In addition, he spoke up for tolerance of the other world religions in many arguments with representatives of the predominant schools of thought (e.g. within the "Anti-Goeze"). He also worked this position into his dramatic work (in Nathan der Weise) when he was forbidden to publish further theoretical writings. In his writing The Education of Humankind (Die Erziehung des Menschengeschlechts) he extensively and coherently lays out his position.

The idea of freedom (for the theatre against the dominance of its French model; for religion from the church's dogma) is his central theme throughout his life. Therefore he also stood up for the liberation of the upcoming middle and upper class from the nobility making up their minds for them.

In his own literary existence he also constantly strove for independence. But his ideal of a possible life as a free author was hard to keep up against the economic constraints he faced. His project of authors self-publishing their works, which he tried to accomplish in Hamburg with C. J. Bode, failed.

Lessing is important as a literary critic for his work Laocoon: An Essay on the Limits of Painting and Poetry. In this work, he argues against the tendency to take Horace's ut pictura poesis (as painting, so poetry) as prescriptive for literature. In other words, he objected to trying to write poetry using the same devices as one would in painting. Instead, poetry and painting each has its character (the former is extended in time; the latter is extended in space). This is related to Lessing's turn from French classicism to Aristotelian mimesis, discussed above.

Selected Works[edit]

Grave, Brunswick

English translations[edit]

  • Fables and epigrams. London, Printed for J.& H.L. Hunt, 1825.
  • Laocoon: or, The limits of Poetry and Painting, translated by William Ross. London, Ridgeway, 1836.
  • Nathan the Wise: a dramatic poem in five acts, translated by Adolph Reich. London, A. W. Bennett, 1860.
  • Nathan, the Wise. A dramatic poem of five acts, translated by Dr. Isidor Kalisch. New York, Waldheimer & Zenn, 1869.
  • The Education of the Human Race, translated by Fred W. Robertson, M.A.. London, C.K. Paul & Co., 1881.
  • Plays of Lessing: Nathan the Wise and Minna von Barnhelm, translated by Ernest Bell. London, G. Bell, 1888.
  • Selected prose works of G. E. Lessing, translated by E. C. Beasley, B. A., and Helen Zimmern. London, G. Bell and sons, 1890.
  • Lessing’s Emilia Galotti, with footnotes and vocabulary; New York, Hinds & Noble, 1899.
  • Lessing’s Nathan der Weise, with footnotes and vocabulary. New York, Hinds & Noble, 1899.
  • Laocoon. An essay upon the limits of painting and poetry: With remarks illustrative of various points in the history of ancient art, translated by Ellen Frothingham. Boston, Little, Brown, 1904.
  • Laocoon, translated by Sir Robert Phillimore, London, G. Routledge & sons, 1905.
  • Minna von Barnhelm, edited with an introduction, German questions, notes and vocabulary, by Philip Schuyler Allen. New York, Charles E. Merrill Co., 1907.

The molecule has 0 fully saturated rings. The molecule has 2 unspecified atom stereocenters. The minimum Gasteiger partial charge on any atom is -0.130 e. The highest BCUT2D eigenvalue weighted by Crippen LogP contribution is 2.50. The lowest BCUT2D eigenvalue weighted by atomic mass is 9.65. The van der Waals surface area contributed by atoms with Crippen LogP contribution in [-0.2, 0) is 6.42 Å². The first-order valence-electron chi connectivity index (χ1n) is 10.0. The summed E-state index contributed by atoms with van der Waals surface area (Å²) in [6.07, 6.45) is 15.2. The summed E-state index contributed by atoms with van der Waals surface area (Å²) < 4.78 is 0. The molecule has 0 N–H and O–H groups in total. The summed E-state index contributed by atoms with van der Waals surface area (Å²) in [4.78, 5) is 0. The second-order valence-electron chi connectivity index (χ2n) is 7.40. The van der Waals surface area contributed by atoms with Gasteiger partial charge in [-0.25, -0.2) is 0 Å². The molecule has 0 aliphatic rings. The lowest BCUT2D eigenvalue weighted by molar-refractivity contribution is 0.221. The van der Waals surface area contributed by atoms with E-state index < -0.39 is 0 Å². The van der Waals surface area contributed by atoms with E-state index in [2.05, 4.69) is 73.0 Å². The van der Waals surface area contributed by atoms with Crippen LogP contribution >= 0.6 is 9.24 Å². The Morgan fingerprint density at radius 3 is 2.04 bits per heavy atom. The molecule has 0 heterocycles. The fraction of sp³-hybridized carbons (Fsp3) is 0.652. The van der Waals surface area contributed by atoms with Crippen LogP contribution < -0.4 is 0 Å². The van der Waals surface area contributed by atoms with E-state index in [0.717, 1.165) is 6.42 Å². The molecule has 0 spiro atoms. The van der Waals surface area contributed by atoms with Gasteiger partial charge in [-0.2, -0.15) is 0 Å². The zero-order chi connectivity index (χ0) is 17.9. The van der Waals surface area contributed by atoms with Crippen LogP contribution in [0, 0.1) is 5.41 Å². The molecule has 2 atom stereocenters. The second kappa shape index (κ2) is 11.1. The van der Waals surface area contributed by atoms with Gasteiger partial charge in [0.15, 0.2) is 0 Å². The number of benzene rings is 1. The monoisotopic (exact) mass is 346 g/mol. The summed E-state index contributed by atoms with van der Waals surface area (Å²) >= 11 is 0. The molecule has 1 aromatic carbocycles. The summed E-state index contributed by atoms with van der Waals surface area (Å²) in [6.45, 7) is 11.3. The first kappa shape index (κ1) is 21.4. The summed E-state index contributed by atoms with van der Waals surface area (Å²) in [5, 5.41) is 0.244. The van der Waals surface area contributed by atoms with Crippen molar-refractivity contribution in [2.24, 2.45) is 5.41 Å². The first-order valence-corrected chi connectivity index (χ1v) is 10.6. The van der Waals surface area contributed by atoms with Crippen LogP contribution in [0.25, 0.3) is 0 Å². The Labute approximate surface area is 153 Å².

• Minna von Barnhelm; or, Soldier’s fortune translated by Otto Heller. New York, H. Holt and company, 1917.
  • Nathan the Wise; a dramatic poem in five acts, translated and edited by Leo Markun. Girard, Kan., Haldeman-Julius Co., 1926.
  • Laocoon, Nathan the Wise, Minna von Barnhelm, translated by William A. Steel. London, J. M. Dent & sons, ltd.; New York, E. P. Dutton & co., inc., 1930.
  • Nathan the Wise, translated by Berthold August Eisenlohr. Ann Arbor, Mich., Lithoprinted by Edwards Brothers, inc., 1942.
  • Nathan the Wise, translated by Guenther Reinhardt. Brooklyn, Barron’s Educational Series, inc., 1950.
  • Nathan the Wise; a dramatic poem in five acts, translated into English verse by Bayard Quincy Morgan. New York, Ungar, 1955.
  • Theological Writings; Selections in Translation with an Introductory Essay, by Henry Chadwick. London, A. & C. Black, 1956.
  • Lessing's Theological Writings. Selections in Translation, edited by Henry Chadwick. Stanford: Stanford University Press, 1957.
  • Emilia Galotti: a tragedy in five acts, translated by Anna Johanna Gode von Aesch. Great Neck, N.Y., Barron’s Educational Series, inc., 1959.
  • Emilia Galotti, a tragedy in five acts, translated by Edward Dvoretzky. New York, Ungar, 1962, reprinted German Book Center, 2003.
  • Hamburg dramaturgy, translated by Victor Lange. New York, Dover Publications, 1962. Reprint of Helen Zimmern's 1890 translation.
  • Laocoon: an essay on the limits of painting and poetry, translated by Edward Allen McCormick. Indianapolis, Bobbs-Merrill, 1962.
  • Minna von Barnhelm: a comedy in five acts, translated by Kenneth J. Northcott. Chicago, University of Chicago Press [1972]
  • Nathan the Wise, Minna von Barnhelm, and Other Plays and Writings, edited by Peter Demetz with a Foreword by Hannah Arendt. New York: Continuum, 1991.
  • Nathan the Wise, with Related Documents, translated, edited, and with an introduction by Ronald Schechter. Boston/New York: Bedford/St. Martin's, 2004.
  • Philosophical and Theological Writings, edited by H. B. Nisbet. Cambridge: Cambridge University Press, 2005.

See also[edit]

References[edit]

  1. ^ Luckhurst, Mary (2006). Dramaturgy: A Revolution in Theatre. Cambridge: Cambridge University Press. p. 24. "Gotthold Ephraim Lessing was the world's first officially appointed dramaturg." 
  2. ^ Wilhelm Kosch, "Seyler, Abel", in Dictionary of German Biography, eds. Walther Killy and Rudolf Vierhaus, Vol. 9, Walter de Gruyter, 2005, ISBN 3110966298, p. 308
  3. ^ "Gotthold Ephraim Lessing". 2013. Grand Lodge of British Columbia and Yukon. Retrieved 12 September 2013. 
  4. ^ Todd, R. Larry (2003). Mendelssohn: A Life in Music. New York: Oxford University Press. p. 1. 
  5. ^ Eckersley, M. 1997. Soundings in the Dramaturgy of the Australian Theatre Director. University of Melbourne. Melbourne. p 9.

Further reading[edit]

External links[edit]